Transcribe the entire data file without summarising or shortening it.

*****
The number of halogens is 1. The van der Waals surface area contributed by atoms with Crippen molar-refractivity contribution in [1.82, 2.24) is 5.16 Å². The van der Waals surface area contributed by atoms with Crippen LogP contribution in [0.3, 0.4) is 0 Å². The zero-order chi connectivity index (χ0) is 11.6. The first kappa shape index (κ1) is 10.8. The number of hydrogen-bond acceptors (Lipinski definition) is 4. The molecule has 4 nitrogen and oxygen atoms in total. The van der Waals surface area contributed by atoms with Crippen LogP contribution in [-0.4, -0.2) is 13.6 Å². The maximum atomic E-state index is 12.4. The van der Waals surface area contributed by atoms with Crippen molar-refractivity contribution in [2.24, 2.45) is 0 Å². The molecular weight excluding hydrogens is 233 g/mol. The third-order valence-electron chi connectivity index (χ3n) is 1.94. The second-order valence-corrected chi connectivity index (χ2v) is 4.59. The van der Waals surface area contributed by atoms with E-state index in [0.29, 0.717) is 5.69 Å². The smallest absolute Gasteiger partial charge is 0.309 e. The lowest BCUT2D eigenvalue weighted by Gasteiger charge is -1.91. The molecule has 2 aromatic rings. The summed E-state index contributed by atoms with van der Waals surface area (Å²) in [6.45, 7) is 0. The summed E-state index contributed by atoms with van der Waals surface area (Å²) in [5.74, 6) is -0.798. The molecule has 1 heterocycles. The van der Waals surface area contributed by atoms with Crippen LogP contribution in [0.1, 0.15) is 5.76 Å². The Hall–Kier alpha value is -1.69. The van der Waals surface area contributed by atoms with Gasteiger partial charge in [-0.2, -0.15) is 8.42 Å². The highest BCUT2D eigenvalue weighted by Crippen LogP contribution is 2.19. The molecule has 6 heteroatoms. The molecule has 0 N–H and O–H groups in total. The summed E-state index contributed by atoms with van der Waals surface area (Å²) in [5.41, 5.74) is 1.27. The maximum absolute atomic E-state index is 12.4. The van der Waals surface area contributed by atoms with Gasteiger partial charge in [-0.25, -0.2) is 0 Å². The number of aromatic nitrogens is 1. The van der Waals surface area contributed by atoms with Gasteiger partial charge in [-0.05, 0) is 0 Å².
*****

The number of halogens is 1. The van der Waals surface area contributed by atoms with Crippen molar-refractivity contribution in [1.82, 2.24) is 5.16 Å². The van der Waals surface area contributed by atoms with Crippen LogP contribution in [0.3, 0.4) is 0 Å². The zero-order chi connectivity index (χ0) is 11.6. The first kappa shape index (κ1) is 10.8. The number of hydrogen-bond acceptors (Lipinski definition) is 4. The molecule has 4 nitrogen and oxygen atoms in total. The van der Waals surface area contributed by atoms with Crippen LogP contribution in [-0.4, -0.2) is 13.6 Å². The maximum atomic E-state index is 12.4. The van der Waals surface area contributed by atoms with Crippen molar-refractivity contribution in [2.24, 2.45) is 0 Å². The molecular weight excluding hydrogens is 233 g/mol. The third-order valence-electron chi connectivity index (χ3n) is 1.94. The second-order valence-corrected chi connectivity index (χ2v) is 4.59. The van der Waals surface area contributed by atoms with E-state index in [0.29, 0.717) is 5.69 Å². The smallest absolute Gasteiger partial charge is 0.309 e. The lowest BCUT2D eigenvalue weighted by Gasteiger charge is -1.91. The molecule has 2 aromatic rings. The summed E-state index contributed by atoms with van der Waals surface area (Å²) in [6.45, 7) is 0. The summed E-state index contributed by atoms with van der Waals surface area (Å²) in [5.74, 6) is -0.798. The molecule has 1 heterocycles. The van der Waals surface area contributed by atoms with Crippen LogP contribution in [0.1, 0.15) is 5.76 Å². The Hall–Kier alpha value is -1.69. The van der Waals surface area contributed by atoms with Gasteiger partial charge in [-0.2, -0.15) is 8.42 Å². The highest BCUT2D eigenvalue weighted by Crippen LogP contribution is 2.19. The molecule has 6 heteroatoms. The molecule has 0 N–H and O–H groups in total. The summed E-state index contributed by atoms with van der Waals surface area (Å²) in [5.41, 5.74) is 1.27. The maximum absolute atomic E-state index is 12.4. The van der Waals surface area contributed by atoms with Gasteiger partial charge in [-0.25, -0.2) is 0 Å². The number of aromatic nitrogens is 1. The van der Waals surface area contributed by atoms with Gasteiger partial charge in [-0.05, 0) is 0 Å².